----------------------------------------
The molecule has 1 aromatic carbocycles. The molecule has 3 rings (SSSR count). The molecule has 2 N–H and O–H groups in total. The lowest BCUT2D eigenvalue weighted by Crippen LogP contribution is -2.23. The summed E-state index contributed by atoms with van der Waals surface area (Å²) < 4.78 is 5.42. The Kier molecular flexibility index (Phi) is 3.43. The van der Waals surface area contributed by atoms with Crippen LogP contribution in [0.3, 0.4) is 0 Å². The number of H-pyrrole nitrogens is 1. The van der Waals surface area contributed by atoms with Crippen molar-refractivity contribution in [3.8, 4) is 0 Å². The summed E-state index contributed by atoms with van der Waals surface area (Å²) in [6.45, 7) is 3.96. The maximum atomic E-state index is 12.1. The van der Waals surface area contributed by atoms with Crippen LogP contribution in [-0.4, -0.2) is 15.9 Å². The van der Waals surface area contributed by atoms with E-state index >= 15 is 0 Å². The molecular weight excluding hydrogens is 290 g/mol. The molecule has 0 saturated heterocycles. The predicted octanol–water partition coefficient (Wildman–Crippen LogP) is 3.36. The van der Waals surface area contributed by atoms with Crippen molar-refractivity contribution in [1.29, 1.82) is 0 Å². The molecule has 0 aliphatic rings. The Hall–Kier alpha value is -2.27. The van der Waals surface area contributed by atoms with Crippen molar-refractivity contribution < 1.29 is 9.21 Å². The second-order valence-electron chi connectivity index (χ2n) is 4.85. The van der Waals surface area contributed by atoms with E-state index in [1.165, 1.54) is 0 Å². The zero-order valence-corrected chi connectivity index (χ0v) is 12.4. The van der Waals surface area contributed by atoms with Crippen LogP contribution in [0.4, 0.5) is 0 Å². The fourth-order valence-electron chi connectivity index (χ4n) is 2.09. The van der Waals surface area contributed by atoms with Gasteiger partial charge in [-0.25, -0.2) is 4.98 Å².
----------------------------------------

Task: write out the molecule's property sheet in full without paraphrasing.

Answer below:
The molecule has 1 aromatic carbocycles. The molecule has 3 rings (SSSR count). The molecule has 2 N–H and O–H groups in total. The lowest BCUT2D eigenvalue weighted by Crippen LogP contribution is -2.23. The summed E-state index contributed by atoms with van der Waals surface area (Å²) < 4.78 is 5.42. The Kier molecular flexibility index (Phi) is 3.43. The van der Waals surface area contributed by atoms with Crippen LogP contribution in [0.3, 0.4) is 0 Å². The number of H-pyrrole nitrogens is 1. The van der Waals surface area contributed by atoms with Crippen molar-refractivity contribution in [3.8, 4) is 0 Å². The summed E-state index contributed by atoms with van der Waals surface area (Å²) in [6.45, 7) is 3.96. The maximum atomic E-state index is 12.1. The van der Waals surface area contributed by atoms with Crippen LogP contribution in [-0.4, -0.2) is 15.9 Å². The van der Waals surface area contributed by atoms with E-state index >= 15 is 0 Å². The molecular weight excluding hydrogens is 290 g/mol. The molecule has 0 saturated heterocycles. The predicted octanol–water partition coefficient (Wildman–Crippen LogP) is 3.36. The van der Waals surface area contributed by atoms with Crippen molar-refractivity contribution in [1.29, 1.82) is 0 Å². The molecule has 0 aliphatic rings. The Hall–Kier alpha value is -2.27. The van der Waals surface area contributed by atoms with Crippen molar-refractivity contribution < 1.29 is 9.21 Å². The second-order valence-electron chi connectivity index (χ2n) is 4.85. The van der Waals surface area contributed by atoms with E-state index in [1.165, 1.54) is 0 Å². The zero-order valence-corrected chi connectivity index (χ0v) is 12.4. The van der Waals surface area contributed by atoms with Crippen LogP contribution in [0.4, 0.5) is 0 Å². The fourth-order valence-electron chi connectivity index (χ4n) is 2.09. The van der Waals surface area contributed by atoms with Gasteiger partial charge in [-0.25, -0.2) is 4.98 Å².